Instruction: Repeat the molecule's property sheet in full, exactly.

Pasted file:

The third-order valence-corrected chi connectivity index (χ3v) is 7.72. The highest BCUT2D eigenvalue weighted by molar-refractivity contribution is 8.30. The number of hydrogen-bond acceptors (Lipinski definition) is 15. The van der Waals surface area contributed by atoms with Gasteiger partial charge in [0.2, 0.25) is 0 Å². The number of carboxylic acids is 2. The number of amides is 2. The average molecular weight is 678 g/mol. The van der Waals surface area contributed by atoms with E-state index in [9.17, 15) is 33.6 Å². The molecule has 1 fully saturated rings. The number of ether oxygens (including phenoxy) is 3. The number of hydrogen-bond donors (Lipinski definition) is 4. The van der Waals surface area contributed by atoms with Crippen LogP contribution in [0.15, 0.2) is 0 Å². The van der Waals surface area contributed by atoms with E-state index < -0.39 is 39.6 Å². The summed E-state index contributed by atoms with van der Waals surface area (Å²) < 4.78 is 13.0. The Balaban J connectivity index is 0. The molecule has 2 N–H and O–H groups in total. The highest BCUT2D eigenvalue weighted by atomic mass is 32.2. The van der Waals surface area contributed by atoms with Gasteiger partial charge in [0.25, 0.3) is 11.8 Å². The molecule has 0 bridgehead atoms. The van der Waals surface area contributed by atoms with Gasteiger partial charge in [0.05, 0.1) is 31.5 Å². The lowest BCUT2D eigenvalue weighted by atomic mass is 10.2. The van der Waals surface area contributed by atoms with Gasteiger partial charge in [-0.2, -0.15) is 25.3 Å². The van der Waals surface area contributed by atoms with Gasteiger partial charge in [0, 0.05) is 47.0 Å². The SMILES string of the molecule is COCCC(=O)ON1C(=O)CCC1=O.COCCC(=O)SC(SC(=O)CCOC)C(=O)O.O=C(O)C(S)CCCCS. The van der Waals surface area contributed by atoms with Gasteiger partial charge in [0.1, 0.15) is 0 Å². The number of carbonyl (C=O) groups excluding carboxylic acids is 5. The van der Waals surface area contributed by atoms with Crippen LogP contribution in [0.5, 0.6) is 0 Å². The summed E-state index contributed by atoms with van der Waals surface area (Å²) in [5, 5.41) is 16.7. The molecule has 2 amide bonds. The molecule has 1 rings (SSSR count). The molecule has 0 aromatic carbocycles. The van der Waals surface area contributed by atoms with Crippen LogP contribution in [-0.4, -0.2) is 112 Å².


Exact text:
The third-order valence-corrected chi connectivity index (χ3v) is 7.72. The highest BCUT2D eigenvalue weighted by molar-refractivity contribution is 8.30. The number of hydrogen-bond acceptors (Lipinski definition) is 15. The van der Waals surface area contributed by atoms with Gasteiger partial charge in [0.2, 0.25) is 0 Å². The number of carboxylic acids is 2. The number of amides is 2. The average molecular weight is 678 g/mol. The van der Waals surface area contributed by atoms with E-state index in [9.17, 15) is 33.6 Å². The molecule has 1 fully saturated rings. The number of ether oxygens (including phenoxy) is 3. The number of hydrogen-bond donors (Lipinski definition) is 4. The van der Waals surface area contributed by atoms with Crippen LogP contribution in [0.15, 0.2) is 0 Å². The van der Waals surface area contributed by atoms with E-state index < -0.39 is 39.6 Å². The summed E-state index contributed by atoms with van der Waals surface area (Å²) < 4.78 is 13.0. The Balaban J connectivity index is 0. The molecule has 2 N–H and O–H groups in total. The highest BCUT2D eigenvalue weighted by atomic mass is 32.2. The van der Waals surface area contributed by atoms with Gasteiger partial charge in [0.25, 0.3) is 11.8 Å². The molecule has 0 bridgehead atoms. The van der Waals surface area contributed by atoms with Gasteiger partial charge in [0.05, 0.1) is 31.5 Å². The lowest BCUT2D eigenvalue weighted by atomic mass is 10.2. The van der Waals surface area contributed by atoms with Gasteiger partial charge in [-0.2, -0.15) is 25.3 Å². The van der Waals surface area contributed by atoms with Gasteiger partial charge in [0, 0.05) is 47.0 Å². The SMILES string of the molecule is COCCC(=O)ON1C(=O)CCC1=O.COCCC(=O)SC(SC(=O)CCOC)C(=O)O.O=C(O)C(S)CCCCS. The van der Waals surface area contributed by atoms with Gasteiger partial charge in [0.1, 0.15) is 0 Å². The number of carbonyl (C=O) groups excluding carboxylic acids is 5. The van der Waals surface area contributed by atoms with Crippen LogP contribution in [0.5, 0.6) is 0 Å². The summed E-state index contributed by atoms with van der Waals surface area (Å²) in [5, 5.41) is 16.7. The molecule has 2 amide bonds. The molecule has 1 rings (SSSR count). The molecule has 0 aromatic carbocycles. The van der Waals surface area contributed by atoms with Crippen LogP contribution in [-0.4, -0.2) is 112 Å².